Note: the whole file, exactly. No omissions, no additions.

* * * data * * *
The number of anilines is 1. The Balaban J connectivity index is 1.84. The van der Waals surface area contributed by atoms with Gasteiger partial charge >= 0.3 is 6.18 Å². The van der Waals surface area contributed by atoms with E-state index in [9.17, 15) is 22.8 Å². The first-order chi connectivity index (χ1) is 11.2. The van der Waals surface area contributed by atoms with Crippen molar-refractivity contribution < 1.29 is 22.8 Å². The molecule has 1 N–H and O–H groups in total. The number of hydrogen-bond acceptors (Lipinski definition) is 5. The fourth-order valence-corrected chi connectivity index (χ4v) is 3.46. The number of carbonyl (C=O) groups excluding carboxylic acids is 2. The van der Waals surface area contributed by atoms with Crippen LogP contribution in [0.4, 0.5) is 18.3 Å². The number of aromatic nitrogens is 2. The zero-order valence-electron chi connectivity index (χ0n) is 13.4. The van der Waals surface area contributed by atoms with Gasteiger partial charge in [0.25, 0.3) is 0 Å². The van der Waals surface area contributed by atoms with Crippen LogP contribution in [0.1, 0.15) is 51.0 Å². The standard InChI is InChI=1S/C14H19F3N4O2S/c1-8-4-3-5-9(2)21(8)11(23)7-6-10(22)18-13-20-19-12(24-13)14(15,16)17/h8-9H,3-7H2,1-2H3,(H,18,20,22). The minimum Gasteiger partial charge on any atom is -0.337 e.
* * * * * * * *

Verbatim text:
The number of anilines is 1. The Balaban J connectivity index is 1.84. The van der Waals surface area contributed by atoms with Gasteiger partial charge >= 0.3 is 6.18 Å². The van der Waals surface area contributed by atoms with E-state index in [9.17, 15) is 22.8 Å². The first-order chi connectivity index (χ1) is 11.2. The van der Waals surface area contributed by atoms with Crippen molar-refractivity contribution < 1.29 is 22.8 Å². The molecule has 1 N–H and O–H groups in total. The number of hydrogen-bond acceptors (Lipinski definition) is 5. The fourth-order valence-corrected chi connectivity index (χ4v) is 3.46. The number of carbonyl (C=O) groups excluding carboxylic acids is 2. The van der Waals surface area contributed by atoms with Crippen LogP contribution in [0.4, 0.5) is 18.3 Å². The number of aromatic nitrogens is 2. The zero-order valence-electron chi connectivity index (χ0n) is 13.4. The van der Waals surface area contributed by atoms with Gasteiger partial charge in [0.25, 0.3) is 0 Å². The van der Waals surface area contributed by atoms with Crippen LogP contribution in [0.1, 0.15) is 51.0 Å². The standard InChI is InChI=1S/C14H19F3N4O2S/c1-8-4-3-5-9(2)21(8)11(23)7-6-10(22)18-13-20-19-12(24-13)14(15,16)17/h8-9H,3-7H2,1-2H3,(H,18,20,22). The minimum Gasteiger partial charge on any atom is -0.337 e.